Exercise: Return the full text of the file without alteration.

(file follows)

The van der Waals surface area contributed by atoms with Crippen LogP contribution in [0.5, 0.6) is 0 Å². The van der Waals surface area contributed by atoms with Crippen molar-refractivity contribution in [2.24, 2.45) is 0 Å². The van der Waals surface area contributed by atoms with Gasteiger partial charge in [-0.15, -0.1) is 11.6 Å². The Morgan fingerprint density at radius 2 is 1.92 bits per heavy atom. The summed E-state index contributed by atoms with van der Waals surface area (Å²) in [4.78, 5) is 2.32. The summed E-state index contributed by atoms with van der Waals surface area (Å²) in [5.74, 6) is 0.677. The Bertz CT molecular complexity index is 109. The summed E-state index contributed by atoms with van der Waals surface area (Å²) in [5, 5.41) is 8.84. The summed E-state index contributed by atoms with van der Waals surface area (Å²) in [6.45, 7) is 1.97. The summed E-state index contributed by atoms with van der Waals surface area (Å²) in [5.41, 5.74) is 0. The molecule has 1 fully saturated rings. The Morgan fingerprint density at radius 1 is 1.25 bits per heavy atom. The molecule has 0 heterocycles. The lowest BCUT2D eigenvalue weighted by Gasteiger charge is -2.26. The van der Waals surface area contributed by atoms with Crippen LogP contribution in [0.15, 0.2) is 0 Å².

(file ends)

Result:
The van der Waals surface area contributed by atoms with Crippen LogP contribution in [0.5, 0.6) is 0 Å². The van der Waals surface area contributed by atoms with Crippen molar-refractivity contribution in [2.24, 2.45) is 0 Å². The van der Waals surface area contributed by atoms with Gasteiger partial charge in [-0.15, -0.1) is 11.6 Å². The Morgan fingerprint density at radius 2 is 1.92 bits per heavy atom. The summed E-state index contributed by atoms with van der Waals surface area (Å²) in [4.78, 5) is 2.32. The summed E-state index contributed by atoms with van der Waals surface area (Å²) in [5.74, 6) is 0.677. The Bertz CT molecular complexity index is 109. The summed E-state index contributed by atoms with van der Waals surface area (Å²) in [5, 5.41) is 8.84. The summed E-state index contributed by atoms with van der Waals surface area (Å²) in [6.45, 7) is 1.97. The summed E-state index contributed by atoms with van der Waals surface area (Å²) in [5.41, 5.74) is 0. The molecule has 1 fully saturated rings. The Morgan fingerprint density at radius 1 is 1.25 bits per heavy atom. The molecule has 0 heterocycles. The lowest BCUT2D eigenvalue weighted by Gasteiger charge is -2.26. The van der Waals surface area contributed by atoms with Crippen LogP contribution in [0.15, 0.2) is 0 Å².